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TECH TALK: 2007 Tech Trends: India: 4. SaaS for SMEs

January 25th, 2007 · No Comments

Software-as-a-service (SaaS) is not a new idea. In its avatar as application service providers (ASPs), it has been around for more than five years. Just like the previous three ideas the Internet, the mobile Internet and network computing. Just because it is an old idea that may not have worked in the past does not in any way mean that it will not work in the future. The timing has to be right. Think of Search in the Internet next it rose and fell in importance from 1995 to 1999, until Google got it right back. Today, search is the primary revenue driver on the consumer Internet.

SaaS is about making software applications available over the Internet. All software and data is centrally stored. Users need to just connect over a browser to use these applications. In the past couple years, Ajax and Flash have helped make for rich Internet applications which provide almost desktop-like performance. All one has to do it see the consumer applications from Google and other companies to get a feel of the potential.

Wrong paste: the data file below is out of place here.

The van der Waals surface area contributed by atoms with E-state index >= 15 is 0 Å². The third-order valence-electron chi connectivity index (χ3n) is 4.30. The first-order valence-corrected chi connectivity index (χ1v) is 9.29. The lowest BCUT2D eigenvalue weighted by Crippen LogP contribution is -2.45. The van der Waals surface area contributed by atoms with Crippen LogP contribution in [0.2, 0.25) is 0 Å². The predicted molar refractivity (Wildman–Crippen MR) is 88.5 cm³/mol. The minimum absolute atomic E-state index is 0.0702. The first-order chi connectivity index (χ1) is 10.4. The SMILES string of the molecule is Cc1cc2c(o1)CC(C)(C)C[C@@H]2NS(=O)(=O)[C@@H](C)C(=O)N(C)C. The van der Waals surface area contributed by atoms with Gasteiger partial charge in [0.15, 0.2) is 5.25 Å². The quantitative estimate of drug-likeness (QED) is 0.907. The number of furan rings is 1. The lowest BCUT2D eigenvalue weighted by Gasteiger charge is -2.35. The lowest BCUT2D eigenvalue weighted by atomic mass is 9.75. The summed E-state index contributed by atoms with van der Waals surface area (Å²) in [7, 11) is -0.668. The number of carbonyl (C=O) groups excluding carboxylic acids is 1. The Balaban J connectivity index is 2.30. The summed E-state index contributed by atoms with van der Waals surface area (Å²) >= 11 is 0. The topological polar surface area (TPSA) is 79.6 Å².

In India, small- and medium-sized enterprises (SMEs) have been slow to adopt technology. Today, they can no longer afford to be left behind. Business is growing rapidly for this sector as a whole as local demand and exports power their expansion. In this scenario, they have to invest in IT. This is where SaaS can come in.

Salesforce.com has demonstrated the power of SaaS. But the pricing is on the higher side for users in emerging markets in India. The opportunity in India now exists to create the local equivalent of Salesforce.com. Until now, broadband connectivity to SMEs was a challenge, but that is now going away. It is now possible to get reasonably priced access from multiple telecom providers.

In India, SaaS will have to be integrated with mobile phones from day one. This is because business users are already likely to have data-enabled mobile phones. This tight integration along with the use of Web 2.0 technologies can help Indian SaaS providers build the next-generation of applications with a possibility of taking these out to markets outside India also.

In fact, SaaS in India will not be limited to just the enterprise applications. It will also extend to collaboration. It is possible to imagine that in SMEs, the only need within the organization will be for a thin client with a browser. Everything will be the server and integrated with the mobile phone. We are not yet there, but 2007 will see the first steps in this direction.

Tomorrow: Local Content


TECH TALK 2007 Tech Trends+T

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